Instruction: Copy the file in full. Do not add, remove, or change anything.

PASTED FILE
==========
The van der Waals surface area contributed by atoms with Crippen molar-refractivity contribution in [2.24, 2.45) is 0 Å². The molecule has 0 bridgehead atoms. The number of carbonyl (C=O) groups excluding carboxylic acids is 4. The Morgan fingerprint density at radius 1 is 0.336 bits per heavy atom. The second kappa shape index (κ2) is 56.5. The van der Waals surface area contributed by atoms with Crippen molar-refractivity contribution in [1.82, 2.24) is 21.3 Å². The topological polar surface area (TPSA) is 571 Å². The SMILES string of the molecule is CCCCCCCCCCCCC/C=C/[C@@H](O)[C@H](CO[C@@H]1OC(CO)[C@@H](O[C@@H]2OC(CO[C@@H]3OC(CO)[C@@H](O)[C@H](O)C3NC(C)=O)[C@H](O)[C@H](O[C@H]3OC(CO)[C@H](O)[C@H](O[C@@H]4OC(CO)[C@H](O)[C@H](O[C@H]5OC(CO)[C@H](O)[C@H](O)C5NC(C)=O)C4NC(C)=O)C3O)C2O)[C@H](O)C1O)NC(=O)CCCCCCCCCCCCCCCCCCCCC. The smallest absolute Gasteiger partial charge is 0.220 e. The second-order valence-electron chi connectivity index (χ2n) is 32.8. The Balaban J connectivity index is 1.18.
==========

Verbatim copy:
The van der Waals surface area contributed by atoms with Crippen molar-refractivity contribution in [2.24, 2.45) is 0 Å². The molecule has 0 bridgehead atoms. The number of carbonyl (C=O) groups excluding carboxylic acids is 4. The Morgan fingerprint density at radius 1 is 0.336 bits per heavy atom. The second kappa shape index (κ2) is 56.5. The van der Waals surface area contributed by atoms with Crippen molar-refractivity contribution in [1.82, 2.24) is 21.3 Å². The topological polar surface area (TPSA) is 571 Å². The SMILES string of the molecule is CCCCCCCCCCCCC/C=C/[C@@H](O)[C@H](CO[C@@H]1OC(CO)[C@@H](O[C@@H]2OC(CO[C@@H]3OC(CO)[C@@H](O)[C@H](O)C3NC(C)=O)[C@H](O)[C@H](O[C@H]3OC(CO)[C@H](O)[C@H](O[C@@H]4OC(CO)[C@H](O)[C@H](O[C@H]5OC(CO)[C@H](O)[C@H](O)C5NC(C)=O)C4NC(C)=O)C3O)C2O)[C@H](O)C1O)NC(=O)CCCCCCCCCCCCCCCCCCCCC. The smallest absolute Gasteiger partial charge is 0.220 e. The second-order valence-electron chi connectivity index (χ2n) is 32.8. The Balaban J connectivity index is 1.18.